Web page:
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This image-authentication startup is combating faux social media accounts, doctored photos, deep fakes, and more

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Early one morning in April 2017, a series of horrific photos and videos began hitting Facebook and YouTube showing civilians in a rebel-held area of northern Syria writhing on the ground and gasping for oxygen as deadly sarin-based gas—which witnesses said was dropped from the sky by the Syrian government—filled their lungs. It was one of the worst chemical attacks in the country’s nearly decade-long conflict, yet the United Nations Security Council failed to adopt a resolution to intervene. They were stymied by Russia and its allies, who dismissed the visual evidence as staged.

“Other countries—people who wanted to deny the reality of what was going on in Syria—undermined the validity of user-generated content,” says Mounir Ibrahim, who was serving as an adviser to then UN Ambassador Nikki Haley at the time. “It was a surprisingly effective argument.” Ibrahim, a career diplomat with the U.S. State Department, was posted in Syria during the Arab Spring six years earlier and witnessed, firsthand, the potency of visual documentation—the way it could empower the powerless and lead to the fracturing of autocratic regimes. Now that advantage was being subverted. (Indeed, a year after the sarin attack, Syrian president Bashar al-Assad’s forces carried out a similar strike near Damascus.)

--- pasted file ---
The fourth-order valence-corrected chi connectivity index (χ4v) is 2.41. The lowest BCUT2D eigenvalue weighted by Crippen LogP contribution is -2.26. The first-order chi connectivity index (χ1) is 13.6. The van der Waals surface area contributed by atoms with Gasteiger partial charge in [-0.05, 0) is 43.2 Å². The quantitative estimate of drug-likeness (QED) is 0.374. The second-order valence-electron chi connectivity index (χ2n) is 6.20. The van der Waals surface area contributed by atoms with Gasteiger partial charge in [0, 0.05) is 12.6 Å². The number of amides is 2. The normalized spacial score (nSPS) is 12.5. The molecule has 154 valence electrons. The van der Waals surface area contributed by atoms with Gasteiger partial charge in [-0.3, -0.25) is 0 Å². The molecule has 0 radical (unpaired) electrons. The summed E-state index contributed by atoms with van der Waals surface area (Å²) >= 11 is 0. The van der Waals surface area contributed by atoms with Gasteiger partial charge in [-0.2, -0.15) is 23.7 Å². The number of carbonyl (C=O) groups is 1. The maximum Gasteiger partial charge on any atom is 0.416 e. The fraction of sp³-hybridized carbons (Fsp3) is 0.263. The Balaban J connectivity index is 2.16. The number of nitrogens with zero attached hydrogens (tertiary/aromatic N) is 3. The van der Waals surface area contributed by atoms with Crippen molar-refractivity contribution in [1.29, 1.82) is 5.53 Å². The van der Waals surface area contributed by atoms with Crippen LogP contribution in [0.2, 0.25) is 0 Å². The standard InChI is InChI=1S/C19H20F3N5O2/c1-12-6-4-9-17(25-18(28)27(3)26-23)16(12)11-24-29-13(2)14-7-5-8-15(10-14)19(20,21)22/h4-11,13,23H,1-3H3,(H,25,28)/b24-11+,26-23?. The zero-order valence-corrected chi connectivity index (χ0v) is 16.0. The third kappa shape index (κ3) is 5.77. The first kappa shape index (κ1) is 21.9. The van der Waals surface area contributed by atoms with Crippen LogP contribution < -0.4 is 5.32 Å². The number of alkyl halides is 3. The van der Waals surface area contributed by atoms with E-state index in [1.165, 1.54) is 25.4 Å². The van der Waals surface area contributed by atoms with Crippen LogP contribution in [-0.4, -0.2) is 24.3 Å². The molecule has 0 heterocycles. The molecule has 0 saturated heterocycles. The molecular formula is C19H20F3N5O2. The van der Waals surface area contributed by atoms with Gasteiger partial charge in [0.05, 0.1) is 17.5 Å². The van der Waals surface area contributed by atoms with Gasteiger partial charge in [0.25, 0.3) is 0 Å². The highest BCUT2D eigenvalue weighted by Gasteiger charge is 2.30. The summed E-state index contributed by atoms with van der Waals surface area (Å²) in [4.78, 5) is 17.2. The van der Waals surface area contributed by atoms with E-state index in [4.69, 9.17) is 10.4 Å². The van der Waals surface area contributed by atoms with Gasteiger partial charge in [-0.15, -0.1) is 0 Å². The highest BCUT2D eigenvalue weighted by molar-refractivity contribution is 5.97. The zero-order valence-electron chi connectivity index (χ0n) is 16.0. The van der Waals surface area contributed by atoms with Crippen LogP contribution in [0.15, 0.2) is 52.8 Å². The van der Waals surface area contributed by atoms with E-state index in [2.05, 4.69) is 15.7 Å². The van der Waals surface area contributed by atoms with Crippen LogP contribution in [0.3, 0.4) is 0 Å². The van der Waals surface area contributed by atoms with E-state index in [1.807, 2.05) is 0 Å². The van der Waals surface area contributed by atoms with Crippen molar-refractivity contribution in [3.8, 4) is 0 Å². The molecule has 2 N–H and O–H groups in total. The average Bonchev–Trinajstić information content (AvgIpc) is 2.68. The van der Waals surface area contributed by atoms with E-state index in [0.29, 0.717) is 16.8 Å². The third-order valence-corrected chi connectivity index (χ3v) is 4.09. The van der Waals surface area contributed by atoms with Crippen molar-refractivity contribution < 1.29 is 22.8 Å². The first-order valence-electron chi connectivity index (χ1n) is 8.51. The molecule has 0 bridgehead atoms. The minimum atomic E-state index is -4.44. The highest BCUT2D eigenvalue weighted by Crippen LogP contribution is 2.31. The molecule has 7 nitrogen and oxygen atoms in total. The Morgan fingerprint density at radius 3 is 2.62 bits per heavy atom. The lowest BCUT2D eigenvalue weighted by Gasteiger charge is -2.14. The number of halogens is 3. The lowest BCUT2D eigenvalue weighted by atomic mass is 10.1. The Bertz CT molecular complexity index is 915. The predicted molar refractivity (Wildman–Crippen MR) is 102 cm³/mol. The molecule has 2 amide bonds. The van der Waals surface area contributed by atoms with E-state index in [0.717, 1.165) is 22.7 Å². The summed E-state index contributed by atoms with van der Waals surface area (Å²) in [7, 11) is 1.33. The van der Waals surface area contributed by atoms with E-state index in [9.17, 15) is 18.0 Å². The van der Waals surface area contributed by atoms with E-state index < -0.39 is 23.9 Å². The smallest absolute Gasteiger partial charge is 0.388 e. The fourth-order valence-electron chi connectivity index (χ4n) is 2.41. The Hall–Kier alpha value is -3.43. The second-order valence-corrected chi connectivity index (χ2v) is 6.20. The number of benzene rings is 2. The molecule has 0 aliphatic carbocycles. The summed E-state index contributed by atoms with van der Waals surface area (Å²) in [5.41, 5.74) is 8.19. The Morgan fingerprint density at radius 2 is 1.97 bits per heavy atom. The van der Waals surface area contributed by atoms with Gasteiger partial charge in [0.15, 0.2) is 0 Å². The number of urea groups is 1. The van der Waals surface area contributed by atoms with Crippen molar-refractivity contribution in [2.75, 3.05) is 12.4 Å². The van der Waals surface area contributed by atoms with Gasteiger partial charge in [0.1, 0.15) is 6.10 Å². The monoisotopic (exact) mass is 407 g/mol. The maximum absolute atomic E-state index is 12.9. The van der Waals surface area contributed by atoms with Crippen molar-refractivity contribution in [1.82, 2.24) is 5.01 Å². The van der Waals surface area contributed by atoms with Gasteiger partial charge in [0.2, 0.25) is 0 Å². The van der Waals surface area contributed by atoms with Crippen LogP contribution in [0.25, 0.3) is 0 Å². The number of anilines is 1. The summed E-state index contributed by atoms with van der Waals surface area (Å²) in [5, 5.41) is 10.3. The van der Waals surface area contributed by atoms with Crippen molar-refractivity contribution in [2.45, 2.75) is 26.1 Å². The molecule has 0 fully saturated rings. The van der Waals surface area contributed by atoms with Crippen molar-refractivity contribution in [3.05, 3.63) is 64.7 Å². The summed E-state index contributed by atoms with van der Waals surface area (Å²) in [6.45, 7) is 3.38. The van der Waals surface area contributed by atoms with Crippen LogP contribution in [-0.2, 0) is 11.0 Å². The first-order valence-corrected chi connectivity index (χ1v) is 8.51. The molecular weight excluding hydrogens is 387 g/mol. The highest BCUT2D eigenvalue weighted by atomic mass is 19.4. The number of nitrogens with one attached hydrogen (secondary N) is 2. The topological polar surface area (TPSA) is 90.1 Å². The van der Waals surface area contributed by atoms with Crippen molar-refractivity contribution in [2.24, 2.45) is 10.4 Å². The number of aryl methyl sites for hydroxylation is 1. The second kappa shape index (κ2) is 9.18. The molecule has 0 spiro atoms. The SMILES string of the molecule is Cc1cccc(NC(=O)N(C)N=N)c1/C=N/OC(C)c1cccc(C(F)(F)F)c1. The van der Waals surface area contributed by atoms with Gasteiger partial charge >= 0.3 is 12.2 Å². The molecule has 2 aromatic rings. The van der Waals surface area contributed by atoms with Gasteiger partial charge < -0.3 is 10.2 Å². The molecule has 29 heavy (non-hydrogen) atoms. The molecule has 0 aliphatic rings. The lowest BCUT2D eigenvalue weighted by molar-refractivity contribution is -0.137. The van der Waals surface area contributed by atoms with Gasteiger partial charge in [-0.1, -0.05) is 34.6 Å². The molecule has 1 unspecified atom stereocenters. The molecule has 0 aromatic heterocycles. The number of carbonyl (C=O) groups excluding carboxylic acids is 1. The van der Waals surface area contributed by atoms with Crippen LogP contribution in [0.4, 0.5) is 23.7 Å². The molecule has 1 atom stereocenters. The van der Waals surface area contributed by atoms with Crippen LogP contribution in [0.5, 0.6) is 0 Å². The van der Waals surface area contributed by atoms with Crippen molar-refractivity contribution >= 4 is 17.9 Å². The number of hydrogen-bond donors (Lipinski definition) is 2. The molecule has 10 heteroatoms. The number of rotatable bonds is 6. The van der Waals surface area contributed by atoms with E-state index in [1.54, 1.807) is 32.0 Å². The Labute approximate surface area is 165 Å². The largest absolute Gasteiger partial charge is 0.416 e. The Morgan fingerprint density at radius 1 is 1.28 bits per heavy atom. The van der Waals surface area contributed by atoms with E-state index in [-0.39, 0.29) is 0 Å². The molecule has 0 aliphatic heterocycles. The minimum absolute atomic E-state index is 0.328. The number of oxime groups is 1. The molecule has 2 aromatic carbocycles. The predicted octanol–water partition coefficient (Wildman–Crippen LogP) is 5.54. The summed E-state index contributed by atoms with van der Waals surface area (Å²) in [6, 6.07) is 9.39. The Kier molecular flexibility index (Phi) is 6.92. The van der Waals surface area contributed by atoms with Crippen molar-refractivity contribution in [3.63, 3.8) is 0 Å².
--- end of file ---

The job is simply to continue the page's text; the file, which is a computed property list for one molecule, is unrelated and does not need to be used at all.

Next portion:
Realizing that NGOs, journalists, and others needed a way to authenticate on-the-ground footage, Ibrahim reached out to San Diego–based Truepic. The company has a free camera app that, immediately after a user pushes the shutter button, imprints photos and videos with indelible metadata, including a time stamp and geolocation information. After being transmitted to Truepic for verification, the image or video is then recorded to the blockchain and uploaded to the company’s servers, which also host an individual web page for each piece of content.

Ibrahim quit his State Department job, joined Truepic as vice president of strategic initiatives in October 2017, and immediately set to work brokering relationships between the company and his humanitarian contacts in Syria. Today, the Truepic app is used by doctors and hospital workers with the Syrian American Medical Society........

© Fast Company